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  • The judge concluded Officer Edward Nero played little role in the arrest and wasn't responsible for the failure by police to buckle Gray in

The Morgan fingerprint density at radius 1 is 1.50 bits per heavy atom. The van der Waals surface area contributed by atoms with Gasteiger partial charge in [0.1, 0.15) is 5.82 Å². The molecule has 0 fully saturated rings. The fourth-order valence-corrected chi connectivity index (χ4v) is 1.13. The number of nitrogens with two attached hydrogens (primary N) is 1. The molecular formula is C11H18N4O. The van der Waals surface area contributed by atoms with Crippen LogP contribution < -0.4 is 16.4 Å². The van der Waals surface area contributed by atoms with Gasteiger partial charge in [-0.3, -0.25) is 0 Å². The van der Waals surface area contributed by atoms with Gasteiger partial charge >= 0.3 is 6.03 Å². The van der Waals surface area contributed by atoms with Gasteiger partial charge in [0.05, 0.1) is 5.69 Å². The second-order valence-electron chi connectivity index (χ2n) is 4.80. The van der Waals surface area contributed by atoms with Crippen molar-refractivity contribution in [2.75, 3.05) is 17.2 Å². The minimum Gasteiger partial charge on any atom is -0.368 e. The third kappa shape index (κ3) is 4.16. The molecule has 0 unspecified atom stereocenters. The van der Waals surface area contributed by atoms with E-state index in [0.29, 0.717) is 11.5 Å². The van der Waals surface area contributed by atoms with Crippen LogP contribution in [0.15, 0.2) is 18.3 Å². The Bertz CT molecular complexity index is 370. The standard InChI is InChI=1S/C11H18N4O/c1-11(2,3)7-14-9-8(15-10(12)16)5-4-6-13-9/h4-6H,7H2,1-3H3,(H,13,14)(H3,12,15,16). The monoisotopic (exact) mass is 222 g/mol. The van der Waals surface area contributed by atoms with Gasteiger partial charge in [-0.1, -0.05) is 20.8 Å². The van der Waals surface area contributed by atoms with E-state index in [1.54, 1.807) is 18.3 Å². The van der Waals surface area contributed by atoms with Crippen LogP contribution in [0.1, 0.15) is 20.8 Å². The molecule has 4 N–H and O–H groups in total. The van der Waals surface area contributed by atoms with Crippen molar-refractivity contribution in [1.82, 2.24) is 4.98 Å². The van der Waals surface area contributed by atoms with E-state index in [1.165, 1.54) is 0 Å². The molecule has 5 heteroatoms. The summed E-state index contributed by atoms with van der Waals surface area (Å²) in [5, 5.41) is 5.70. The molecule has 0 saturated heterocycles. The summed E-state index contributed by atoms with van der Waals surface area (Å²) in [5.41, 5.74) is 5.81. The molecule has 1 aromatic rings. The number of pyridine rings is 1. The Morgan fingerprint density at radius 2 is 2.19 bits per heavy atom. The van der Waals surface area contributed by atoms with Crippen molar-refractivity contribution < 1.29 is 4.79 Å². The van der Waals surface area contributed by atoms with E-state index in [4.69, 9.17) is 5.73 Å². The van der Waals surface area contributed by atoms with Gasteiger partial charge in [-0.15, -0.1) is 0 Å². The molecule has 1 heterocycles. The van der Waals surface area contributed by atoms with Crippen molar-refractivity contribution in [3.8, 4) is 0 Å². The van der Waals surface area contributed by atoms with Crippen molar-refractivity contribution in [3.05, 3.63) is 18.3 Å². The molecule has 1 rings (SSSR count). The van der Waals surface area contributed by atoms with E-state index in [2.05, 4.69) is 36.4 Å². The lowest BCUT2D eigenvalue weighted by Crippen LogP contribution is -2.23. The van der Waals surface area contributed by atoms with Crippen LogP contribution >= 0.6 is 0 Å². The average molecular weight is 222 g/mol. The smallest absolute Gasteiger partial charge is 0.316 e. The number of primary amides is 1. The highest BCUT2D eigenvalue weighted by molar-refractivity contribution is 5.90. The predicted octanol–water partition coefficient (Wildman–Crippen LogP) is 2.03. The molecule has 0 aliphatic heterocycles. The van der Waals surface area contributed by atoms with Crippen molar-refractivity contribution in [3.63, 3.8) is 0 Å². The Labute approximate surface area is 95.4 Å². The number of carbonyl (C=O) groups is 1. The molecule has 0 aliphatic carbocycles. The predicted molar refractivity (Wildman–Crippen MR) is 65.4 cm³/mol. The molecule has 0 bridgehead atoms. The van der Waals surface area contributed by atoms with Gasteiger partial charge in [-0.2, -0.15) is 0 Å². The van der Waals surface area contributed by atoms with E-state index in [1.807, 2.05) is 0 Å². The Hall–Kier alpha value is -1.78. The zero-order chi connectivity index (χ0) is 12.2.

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  • Bill Cosby faces a preliminary hearing Tuesday to determine if his criminal sex-assault case in suburban Philadelphia goes to trial.Prosecutors had declined to charge the comedian-actor over the 2005 complaint, but arrested him in December after his explosive deposition in the woman's lawsuit became public. In the testimony given in that deposition, Cosby is grilled about giving drugs and alcohol to women before sex; making secret payments to ex-lovers; and hosting Andrea Constand at his home. They knew each other through Temple University, where he was a trustee and she managed the women's basketball team. Bill Cosby's wife refused to answer dozens of questions during a combative deposition in a defamation lawsuit filed by seven women who say the comedian branded them liars after they accused him of sexually assaulting them, according to a transcript released Friday. Camille Cosby was subjected to intense questioning by the women's lawyer, who repeatedly pressed her to say whether she believes her husband "acted with a lack of integrity" during their 52-year marriage. The lawyer also asked if her husband used his position and power "to manipulate young women." Camille Cosby didn't answer those questions and many others after her lawyer cited marital privilege, the legal protection given to communications between spouses. She repeatedly said she had "no opinion" when pressed on whether she viewed her husband's behavior as dishonest and a violation of their marriage vows. About 50 women have publicly accused Bill Cosby of forcing unwanted sexual contact on them decades ago. Cosby has denied the allegations. He faces a criminal case in Pennsylvania, where prosecutors have charged him with sexually violating a former Temple University employee, Andrea Constand. He has pleaded not guilty. Camille Cosby answered questions in the deposition Feb. 22 and again April 19 after her lawyers argued unsuccessfully to stop it. A judge ruled she would have to give a deposition but said she could refuse to answer questions about private communications between her and her husband. Camille Cosby's lawyer, Monique Pressley, repeatedly cited that privilege and advised her not to answer many questions asked by the women's lawyer, Joseph Cammarata. The exchanges between Cammarata and Cosby became testy at times, and she admonished him: "Don't lecture me. Just keep going with the questions." Using a transcript of a deposition Bill Cosby gave in a civil lawsuit filed by Constand in 2005 and a transcript of an interview she gave to Oprah Winfrey in 2000, Cammarata asked Camille Cosby about extramarital affairs her husband had. "Were you aware of your husband setting up trusts for the benefit of women that he had a sexual relationship with?" Cammarata asked. She didn't answer after her lawyer cited marital privilege. Cammarata asked her about Shawn Thompson, a woman who said Bill Cosby fathered her daughter, Autumn Jackson, in the 1970s. Jackson was convicted in 1997 of attempting to extort money from Bill Cosby to prevent her from telling a tabloid she's his daughter. He acknowledged he had an affair with her mother and had given her money. "Was it a big deal when this came up in the 1970s that your husband had — big deal to you that your husband had an extramarital affair and potentially had a daughter from that extramarital affair?" Cammarata asked. "It was a big deal then, yes," Camille Cosby replied. She said she had "no opinion" on whether her husband's admission he obtained quaaludes to give to women with whom he wanted to have sex violated their marriage vows. Her lawyer objected and instructed her not to answer when Cammarata asked her if she ever suspected she had been given any type of drug to alter her state of consciousness when she had sex with her husband. A spokesman for the Cosbys declined to comment on her deposition. The Cosbys have a home in Shelburne Falls, an hour's drive from Springfield, where the lawsuit, seeking unspecified damages, was filed. An attorney handling a separate lawsuit against Bill Cosby revealed Friday that Playboy magazine founder Hugh Hefner provided sworn testimony Wednesday. In the sexual battery lawsuit filed in Los Angeles, Judy Huth says Cosby forced her to perform a sex act on him at the Playboy Mansion around 1974, when she was 15. Bill Cosby's former lawyers have accused Huth of attempting to extort him before filing the case and have tried unsuccessfully to have it dismissed. Huth's attorney, Gloria Allred, said Hefner's testimony will remain under seal for now. Hefner also was named as a defendant in a case filed Monday by former model Chloe Goins, who accuses Bill Cosby of drugging and sexually abusing her at the Playboy Mansion in 2008.   The Associated Press generally doesn't identify people who say they're victims of sexual abuse, but the women accusing Cosby have come forward to tell their stories.___AP Entertainment Writer Anthony McCartney contributed to this report from Los Angeles.